A novel miniature, wireless neurostimulator in the management of chronic craniofacial pain: Preliminary results from a prospective pilot study

A novel miniature, wireless neurostimulator in the management of chronic craniofacial pain:... AbstractObjectiveTo report a novel wireless neuromodulation system for treatment of refractory craniofacial pain.BackgroundPrevious studies utilizing peripheral nerve stimulation (PNS) of the occipital and trigeminal nerves reported positive outcomes for alleviating neuropathic pain localized to the craniofacial and occipital areas. However several technological limitations and cosmetic concerns inhibited a more widespread acceptance and use of neuromodulation. Also, a relatively high incidence of adverse events like electrode erosions, dislocation, wire fracture and/or infection at the surgical site mandates a change in our approach to neuromodulation technology and implant techniques in the craniofacial region.MethodsWe report a novel approach for the management of craniofacial pain with a wirelessly powered, minimally invasive PNS system. The system is percutaneously implanted and placed subcutaneously adjacent to affected facial nerves via visual guidance by the clinician. In this feasibility study, pilot evidence was gathered in a cohort of ten subjects suffering from a combination of chronic headaches, facial pain for at least 15 days per month and for at least 4 h/day.ResultsAt four weeks post-implant follow up, all patients reported sustained pain relief of the primary pain area. Electrode location and total number of electrodes used per subject varied across the cohort. The average pain reduction using the visual analog scale was >82%. The procedure had no adverse events or side effects.ConclusionsPercutaneous placement of a wireless neurostimulation device directly adjacent to affected craniofacial nerve (s) is a minimally invasive and reversible method of pain control in patients with craniofacial pain refractory to conventional medical managements. Preliminary results are encouraging and further larger scale studies are required for improved applications. http://www.deepdyve.com/assets/images/DeepDyve-Logo-lg.png Scandinavian Journal of Pain de Gruyter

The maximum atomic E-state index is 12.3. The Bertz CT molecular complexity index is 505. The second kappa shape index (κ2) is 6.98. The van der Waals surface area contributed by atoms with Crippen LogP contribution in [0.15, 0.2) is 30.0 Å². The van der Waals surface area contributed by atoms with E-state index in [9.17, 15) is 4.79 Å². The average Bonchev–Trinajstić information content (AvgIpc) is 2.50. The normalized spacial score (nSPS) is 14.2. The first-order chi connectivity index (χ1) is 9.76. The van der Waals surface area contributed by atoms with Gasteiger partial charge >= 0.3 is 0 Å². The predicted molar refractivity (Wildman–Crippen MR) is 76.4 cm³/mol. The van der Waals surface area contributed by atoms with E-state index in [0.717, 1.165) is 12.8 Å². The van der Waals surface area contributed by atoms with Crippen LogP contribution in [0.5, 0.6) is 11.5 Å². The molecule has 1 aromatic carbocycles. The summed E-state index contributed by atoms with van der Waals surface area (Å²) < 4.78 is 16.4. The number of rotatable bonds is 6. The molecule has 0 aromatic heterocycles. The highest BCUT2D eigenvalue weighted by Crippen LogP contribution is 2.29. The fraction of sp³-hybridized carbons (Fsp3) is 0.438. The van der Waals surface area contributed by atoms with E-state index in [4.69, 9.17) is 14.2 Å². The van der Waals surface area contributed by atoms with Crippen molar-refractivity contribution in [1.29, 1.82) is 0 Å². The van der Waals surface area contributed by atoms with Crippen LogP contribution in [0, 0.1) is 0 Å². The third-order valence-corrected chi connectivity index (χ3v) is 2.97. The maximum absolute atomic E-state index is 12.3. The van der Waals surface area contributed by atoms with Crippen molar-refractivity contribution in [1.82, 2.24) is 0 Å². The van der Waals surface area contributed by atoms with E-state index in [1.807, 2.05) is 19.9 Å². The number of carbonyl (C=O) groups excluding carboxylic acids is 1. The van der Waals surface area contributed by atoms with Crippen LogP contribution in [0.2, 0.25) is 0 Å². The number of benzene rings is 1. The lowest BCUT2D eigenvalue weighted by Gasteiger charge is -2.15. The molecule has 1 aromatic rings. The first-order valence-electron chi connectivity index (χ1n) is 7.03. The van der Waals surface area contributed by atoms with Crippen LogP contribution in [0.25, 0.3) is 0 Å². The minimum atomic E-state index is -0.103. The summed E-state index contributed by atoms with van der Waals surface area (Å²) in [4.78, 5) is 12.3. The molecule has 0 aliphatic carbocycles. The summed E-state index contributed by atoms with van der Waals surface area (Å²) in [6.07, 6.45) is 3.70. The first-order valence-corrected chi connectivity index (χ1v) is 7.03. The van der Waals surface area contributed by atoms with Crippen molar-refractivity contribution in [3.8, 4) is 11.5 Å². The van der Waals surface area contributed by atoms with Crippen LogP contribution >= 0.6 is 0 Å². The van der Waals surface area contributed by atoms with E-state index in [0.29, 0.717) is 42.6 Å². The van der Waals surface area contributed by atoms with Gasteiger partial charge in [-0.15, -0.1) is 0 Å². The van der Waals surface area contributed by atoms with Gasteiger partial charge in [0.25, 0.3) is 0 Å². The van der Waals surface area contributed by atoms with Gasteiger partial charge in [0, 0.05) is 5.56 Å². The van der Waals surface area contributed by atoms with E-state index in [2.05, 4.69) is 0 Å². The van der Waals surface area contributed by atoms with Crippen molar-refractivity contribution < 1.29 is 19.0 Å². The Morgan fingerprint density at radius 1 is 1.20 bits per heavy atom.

A novel miniature, wireless neurostimulator in the management of chronic craniofacial pain: Preliminary results from a prospective pilot study

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Publisher
De Gruyter
Copyright
© 2017 Scandinavian Association for the Study of Pain
ISSN
1877-8860
eISSN
1877-8879
D.O.I.
10.1016/j.sjpain.2017.09.010
Publisher site
See Article on Publisher Site

Abstract

AbstractObjectiveTo report a novel wireless neuromodulation system for treatment of refractory craniofacial pain.BackgroundPrevious studies utilizing peripheral nerve stimulation (PNS) of the occipital and trigeminal nerves reported positive outcomes for alleviating neuropathic pain localized to the craniofacial and occipital areas. However several technological limitations and cosmetic concerns inhibited a more widespread acceptance and use of neuromodulation. Also, a relatively high incidence of adverse events like electrode erosions, dislocation, wire fracture and/or infection at the surgical site mandates a change in our approach to neuromodulation technology and implant techniques in the craniofacial region.MethodsWe report a novel approach for the management of craniofacial pain with a wirelessly powered, minimally invasive PNS system. The system is percutaneously implanted and placed subcutaneously adjacent to affected facial nerves via visual guidance by the clinician. In this feasibility study, pilot evidence was gathered in a cohort of ten subjects suffering from a combination of chronic headaches, facial pain for at least 15 days per month and for at least 4 h/day.ResultsAt four weeks post-implant follow up, all patients reported sustained pain relief of the primary pain area. Electrode location and total number of electrodes used per subject varied across the cohort. The average pain reduction using the visual analog scale was >82%. The procedure had no adverse events or side effects.ConclusionsPercutaneous placement of a wireless neurostimulation device directly adjacent to affected craniofacial nerve (s) is a minimally invasive and reversible method of pain control in patients with craniofacial pain refractory to conventional medical managements. Preliminary results are encouraging and further larger scale studies are required for improved applications.

Journal

Scandinavian Journal of Painde Gruyter

Published: Dec 29, 2017

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